Leeds inner ring road in its cutting. Image: author provided.

 

The greatest problem for Yorkshire's “Motorway City” in 2019, however, is not the occasional intimidating junction, but the complete lack of an alternative to car travel. The dire state of public transport in Leeds has already been raised on these pages. In the early 20th century Leeds had one of the most extensive tram networks in the country. The last lines closed in 1959, the same year construction began on the A58m.


The short-sightedness of this decision was already recognised in the 1970s, as traffic began to build. Yet plans for a Leeds Supertram were rejected by successive Conservative and Labour governments unwilling to front the cost, even though smaller cities such as Newcastle and Sheffield were granted funding for light transport systems. Today, Leeds is the largest city in the EU without a mass transit system. As well as creating congestion, the lack of viable public transport options prevents connectivity: the city's bus network is reasonable, but weaker from East to West than North to South. As a non-driver, I've turned down jobs a short drive away that would be a logistical impossibility without a car.

Leeds' early enthusiasm for the motorway was perhaps premature, but there are things we can learn from the 1970s. Whatever else can be said about it, Leeds' city transport strategy was certainly bold – a quality in short supply today, after proposals for the supertram were watered down to a trolleybus system before being scrapped altogether in 2016. Leeds' rapid transformation in the 1960s and 70s, its grandiose visions of skywalks and dual carriageways, were driven by strong local political will. Today, the long-term transport strategy documents on Leeds City Council's website say more about HS2 than the need for a mass transit system within Leeds itself, and the council has been accused of giving up the fight for light rail and trams.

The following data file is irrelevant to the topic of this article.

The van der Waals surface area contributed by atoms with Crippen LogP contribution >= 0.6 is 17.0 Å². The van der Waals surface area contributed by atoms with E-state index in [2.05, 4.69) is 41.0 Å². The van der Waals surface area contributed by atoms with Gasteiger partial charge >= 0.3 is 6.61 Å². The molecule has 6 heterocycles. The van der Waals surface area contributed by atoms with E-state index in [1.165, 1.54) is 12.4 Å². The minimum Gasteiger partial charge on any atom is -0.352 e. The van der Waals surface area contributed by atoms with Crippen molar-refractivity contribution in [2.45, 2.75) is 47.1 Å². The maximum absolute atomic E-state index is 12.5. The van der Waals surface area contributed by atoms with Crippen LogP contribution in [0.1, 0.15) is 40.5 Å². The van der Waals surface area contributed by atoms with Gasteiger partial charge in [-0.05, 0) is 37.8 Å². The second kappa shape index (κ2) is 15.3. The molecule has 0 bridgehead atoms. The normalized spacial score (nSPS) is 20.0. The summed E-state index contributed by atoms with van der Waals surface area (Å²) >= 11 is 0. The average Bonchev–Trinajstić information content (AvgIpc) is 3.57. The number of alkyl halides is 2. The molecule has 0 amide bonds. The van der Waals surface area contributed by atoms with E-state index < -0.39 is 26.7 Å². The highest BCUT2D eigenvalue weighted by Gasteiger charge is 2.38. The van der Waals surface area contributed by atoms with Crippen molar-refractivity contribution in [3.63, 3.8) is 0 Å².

Whilst central government's refusal to grant funds is the greatest obstacle to Leeds' development, the local authority needs to be far more vocal in demanding the transport system the city deserves. Leeds' desire to be the Motorway City of the Seventies might look ludicrous today, but the political drive and utopian optimism that underpinned it does not.

 
 
 
 

Community-powered policies should be at the top of Westminster’s to do list

A generic election picture. Image: Getty.

Over the past five decades, political and economic power has become increasingly concentrated in the UK’s capital. Communities feel ignored or alienated by a politics that feels distant and unrepresentative of their daily experiences.

Since the EU referendum result it has become something of a cliché to talk about how to respond to the sense of powerlessness felt by too many people. The foundations of our economy have been shifted by Brexit, technology and deindustrialisation – and these have shone a light on a growing divergence in views and values across geographies and generations. They are both a symptom and cause of the breakdown of the ties that traditionally brought people together.